c .

fl

80

5 75

n

70 65

Iterations (1 200)

On the second function, f2, the particle swarm was able to attain a best value of 3905.929932, compared to a given target of 3905.93; again, the difference is thought to derive from the precision of the encoding, rather than the algorithm.

De Jongs (1975) suite of five test functions was designed to test a carefully constructed set of dimensions of performance of an optimizer. Code for these five functions was provided through the Internet by William Spears*, and altered for integration with the present paradigm. In some cases it appears that the optimum can only be approximated within several decimal places, due to the imprecision of the binary encoding. The functions were run twenty times each, with a population of 20 and,V , set at 6.0. Graphs show the mean best performance, measured on every tenth iteration.

F2 is the hardest of the functions for the particle swarm. The system converged on the best known optimum four times in this set of twenty. The hardness of the function might be explained by the existence of very good local optima in regions which are distant from the best known optimum. For instance, the local optimum: 010111111101111000000111 returns a value of 3905.929688, while the vector: 110111101001110111011111 returns 3905.929443, and 111m11001011001m1 returns 3905.924561.

The best known optimum, returning 3905.929932, is found at: 110111101110110111101001, which is a Hamming distance of 12 (in a 24-element bit string) from the first local optimum given above, 7 from the second (rather close), and 15 from the third. Thus, there is very little chance that a search would move from one of the local optima to the global optimum. This kind of problem is probably better handled by a genetic algorithm with one- or two-point crossover, where long blocks of the parent vector are swapped in their entirety into the child.

As seen in Figure 1, the particle swarm converged quickly on the optimum for f l . The target output value was 78.60, though in any trial the closest the particle swarm was able to come was 78.599998, which it found on ten of the twenty trials. It is presumed that the difference between the found optimum and the target is due to insufficient precision in the binary encoding, rather than a failure of the algorithm to hit the target.

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f2

3908 3906

f5

3900 3898

Iterations (1 -200)

z

U

200

0

The third function, f3, is an integer function with a target value of 55, which was attained on every trial, as shown in figure 3.

f3

Iterations (1-200)

6. DISCUSSION The De Jong testbed is considered to be a reputable and thorough suite of functions for testing the robustness of an optimization algorithm. The results reported in the preceding section demonstrate that the binary particle swarm implementation is capable of solving these various problems very rapidly. The new version of the algorithm extends the capabilities of the continuous-valued one; the present version is able to optimize any function, continuous or discrete. The five functions were implemented in a single program, where the only code changed from one function to another was the evaluation function. All other aspects of the program, including parameter values, ran identically on the various functions. Thus it appears that the binary particle swarm is extremely flexible and robust. The most difficult functions were the first two, and apparently for the same reason. Unlike evolutionary algorithms, the particle swarm has memory of past successes, and tends to converge upon regions of the search space that have afforded success previously. There is no mechanism for catastrophic leaps from one region to another. Evolutionary algorithms featuring crossover, however, combine aspects of the parents in a way that allows leaps. In cases such as neural networks, where many unique global optima exist, this feature of genetic algorithms works against them: two networks may be better than any combination of their parts. The particle swarm performs especially well on those kinds of problems. On the other hand, where a leap from one region to a distant other region is necessary, crossover is probably the preferred operator. Note that the particle swarm performed quite well on these first two functions, consistently return very good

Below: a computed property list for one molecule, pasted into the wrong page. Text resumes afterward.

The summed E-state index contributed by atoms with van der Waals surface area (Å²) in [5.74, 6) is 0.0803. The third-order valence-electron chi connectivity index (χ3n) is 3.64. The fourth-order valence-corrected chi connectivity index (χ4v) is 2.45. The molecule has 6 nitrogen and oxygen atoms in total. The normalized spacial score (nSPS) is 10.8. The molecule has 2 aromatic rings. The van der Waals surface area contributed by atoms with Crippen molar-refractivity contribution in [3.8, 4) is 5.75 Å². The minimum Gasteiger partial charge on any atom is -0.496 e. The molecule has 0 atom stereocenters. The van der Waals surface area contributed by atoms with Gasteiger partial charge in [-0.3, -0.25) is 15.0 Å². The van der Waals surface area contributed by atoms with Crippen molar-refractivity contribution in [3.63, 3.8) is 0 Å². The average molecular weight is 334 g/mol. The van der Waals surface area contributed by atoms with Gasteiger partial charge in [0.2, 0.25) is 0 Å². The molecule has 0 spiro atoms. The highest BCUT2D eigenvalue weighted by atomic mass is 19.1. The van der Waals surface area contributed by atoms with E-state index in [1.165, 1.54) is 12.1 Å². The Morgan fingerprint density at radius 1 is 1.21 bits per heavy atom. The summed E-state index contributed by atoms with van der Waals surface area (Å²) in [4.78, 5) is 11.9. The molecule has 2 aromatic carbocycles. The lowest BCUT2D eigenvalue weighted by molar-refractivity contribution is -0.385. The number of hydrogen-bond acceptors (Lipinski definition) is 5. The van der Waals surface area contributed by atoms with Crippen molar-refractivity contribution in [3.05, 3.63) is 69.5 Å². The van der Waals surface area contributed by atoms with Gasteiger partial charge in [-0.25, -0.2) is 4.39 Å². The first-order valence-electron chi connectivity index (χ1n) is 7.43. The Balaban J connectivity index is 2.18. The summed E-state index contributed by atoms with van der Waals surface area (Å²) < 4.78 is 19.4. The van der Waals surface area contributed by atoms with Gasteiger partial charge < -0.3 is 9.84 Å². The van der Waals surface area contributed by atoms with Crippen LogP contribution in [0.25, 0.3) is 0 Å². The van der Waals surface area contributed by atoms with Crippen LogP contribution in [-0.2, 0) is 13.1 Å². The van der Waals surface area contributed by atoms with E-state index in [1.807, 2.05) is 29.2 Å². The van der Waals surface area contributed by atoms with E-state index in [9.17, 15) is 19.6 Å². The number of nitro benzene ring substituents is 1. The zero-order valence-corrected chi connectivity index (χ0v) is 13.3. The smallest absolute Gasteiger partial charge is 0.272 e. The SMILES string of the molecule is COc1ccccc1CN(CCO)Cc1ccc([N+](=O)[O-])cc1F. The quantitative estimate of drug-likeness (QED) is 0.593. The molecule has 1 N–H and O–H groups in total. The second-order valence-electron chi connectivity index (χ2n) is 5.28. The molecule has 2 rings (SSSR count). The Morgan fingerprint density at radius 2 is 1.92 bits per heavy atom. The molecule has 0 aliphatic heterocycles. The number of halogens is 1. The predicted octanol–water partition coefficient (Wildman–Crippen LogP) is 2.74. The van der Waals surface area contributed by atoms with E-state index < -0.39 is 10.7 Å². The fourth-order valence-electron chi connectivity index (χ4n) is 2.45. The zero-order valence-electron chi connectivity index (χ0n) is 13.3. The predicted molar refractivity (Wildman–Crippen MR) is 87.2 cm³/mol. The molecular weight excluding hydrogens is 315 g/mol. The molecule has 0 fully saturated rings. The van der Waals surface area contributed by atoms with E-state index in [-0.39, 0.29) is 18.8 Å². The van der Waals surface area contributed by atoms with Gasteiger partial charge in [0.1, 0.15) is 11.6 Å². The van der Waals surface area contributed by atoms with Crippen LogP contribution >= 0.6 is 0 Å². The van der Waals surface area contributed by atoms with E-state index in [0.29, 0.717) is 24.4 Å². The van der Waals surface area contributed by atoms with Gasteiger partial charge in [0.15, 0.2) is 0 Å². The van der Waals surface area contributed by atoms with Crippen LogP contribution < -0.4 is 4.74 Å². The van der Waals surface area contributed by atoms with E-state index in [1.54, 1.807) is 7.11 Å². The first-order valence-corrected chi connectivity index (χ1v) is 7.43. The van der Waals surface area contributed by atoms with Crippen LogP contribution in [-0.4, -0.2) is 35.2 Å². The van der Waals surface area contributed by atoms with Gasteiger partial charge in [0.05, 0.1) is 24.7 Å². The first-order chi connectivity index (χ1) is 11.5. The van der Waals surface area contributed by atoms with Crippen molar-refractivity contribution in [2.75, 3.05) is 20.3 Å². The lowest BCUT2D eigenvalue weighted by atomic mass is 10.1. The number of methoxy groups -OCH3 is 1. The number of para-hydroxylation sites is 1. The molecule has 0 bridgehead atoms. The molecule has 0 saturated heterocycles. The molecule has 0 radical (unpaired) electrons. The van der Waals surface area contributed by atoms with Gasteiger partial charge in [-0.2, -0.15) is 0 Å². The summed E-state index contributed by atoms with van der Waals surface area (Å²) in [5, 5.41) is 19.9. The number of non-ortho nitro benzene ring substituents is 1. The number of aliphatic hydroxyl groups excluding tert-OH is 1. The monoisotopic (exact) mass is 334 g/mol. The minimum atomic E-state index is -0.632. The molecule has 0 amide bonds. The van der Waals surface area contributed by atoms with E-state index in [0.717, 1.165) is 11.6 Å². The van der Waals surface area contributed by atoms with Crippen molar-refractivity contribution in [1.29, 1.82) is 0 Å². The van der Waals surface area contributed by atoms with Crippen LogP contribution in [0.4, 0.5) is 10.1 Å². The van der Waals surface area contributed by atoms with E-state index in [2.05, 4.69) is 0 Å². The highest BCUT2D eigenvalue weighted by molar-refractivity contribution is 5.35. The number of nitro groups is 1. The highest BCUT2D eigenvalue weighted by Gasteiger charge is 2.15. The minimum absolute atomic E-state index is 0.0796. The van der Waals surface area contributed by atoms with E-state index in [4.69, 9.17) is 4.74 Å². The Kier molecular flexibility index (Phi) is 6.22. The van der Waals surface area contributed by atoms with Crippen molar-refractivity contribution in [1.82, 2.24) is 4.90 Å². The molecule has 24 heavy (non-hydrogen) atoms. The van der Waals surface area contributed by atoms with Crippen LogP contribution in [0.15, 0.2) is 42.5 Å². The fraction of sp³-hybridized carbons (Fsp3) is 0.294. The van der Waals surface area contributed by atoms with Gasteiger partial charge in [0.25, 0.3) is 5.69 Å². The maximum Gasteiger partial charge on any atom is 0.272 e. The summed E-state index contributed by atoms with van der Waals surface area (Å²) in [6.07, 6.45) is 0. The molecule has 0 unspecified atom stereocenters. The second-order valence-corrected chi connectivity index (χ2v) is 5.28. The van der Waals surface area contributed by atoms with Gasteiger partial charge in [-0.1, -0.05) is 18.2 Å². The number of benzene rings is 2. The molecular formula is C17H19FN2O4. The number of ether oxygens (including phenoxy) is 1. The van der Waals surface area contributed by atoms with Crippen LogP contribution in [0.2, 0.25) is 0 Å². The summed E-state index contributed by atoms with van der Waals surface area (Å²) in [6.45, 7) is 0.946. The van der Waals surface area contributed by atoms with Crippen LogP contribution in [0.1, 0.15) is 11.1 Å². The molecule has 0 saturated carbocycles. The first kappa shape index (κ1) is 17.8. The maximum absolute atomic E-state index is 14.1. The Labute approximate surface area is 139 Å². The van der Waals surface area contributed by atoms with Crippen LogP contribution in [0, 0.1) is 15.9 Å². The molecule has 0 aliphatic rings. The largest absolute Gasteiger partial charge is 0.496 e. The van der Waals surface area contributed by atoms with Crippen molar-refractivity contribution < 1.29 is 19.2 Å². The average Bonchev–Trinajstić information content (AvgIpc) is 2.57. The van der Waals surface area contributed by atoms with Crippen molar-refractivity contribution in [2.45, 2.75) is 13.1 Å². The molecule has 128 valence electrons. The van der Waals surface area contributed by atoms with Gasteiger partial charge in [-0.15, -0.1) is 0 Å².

Iterations (1-200)

De Jongs f4 function introduces gaussian noise to the function, and was measured as an average over the entire population, rather than a population best. f4

Iterations (1 200)

Finally, on f5 the algorithm was able to attain a best value of 499.056335, compared to a liarget value of 500.0, on twenty out of twenty attempts. As seen in Table 5, the system converged rapidly on this value.

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7. REFERENCES

De Jong, K. A. (1975). An analysis of the behavior of a class of genetic adaptive systems. Doctoral dissertation, University of Michigan. Eberhart, R. C., and Kennedy, J. (1995). A new optimizer using particle swarm theory. Proc. Sixth Intl. Symposium on Micro Machine and Human Science (Nagoya, Japan), IEEE Service Center, Piscataway, NJ, 39-43. Eberhart, R. C., Dobbins, R. C, and Simpson, P. (1996). Computational Intelligence PC Tools. Boston: Academic Press. Kennedy, J., and Eberhart, R. C. (1995). Particle swarm optimization. Proc. IEEE Intl. Con$ on Neural Networks (Perth, Australia), IEEE Service Center, Piscataway, NJ, IV:1942-1948. Goldberg, D. E. (1989). Genetic Algorithms in Search, Optimization, and Machine Learning. Reading MA: Addison-Wesley. Kennedy, J. (1997). The particle swarm: Social adaptation of knowledge. Proc. IEEE Intl. Con$ on Neural Networks (Indianapolis, Indiana), IEEE Service Center, Piscataway, NJ, 303-308.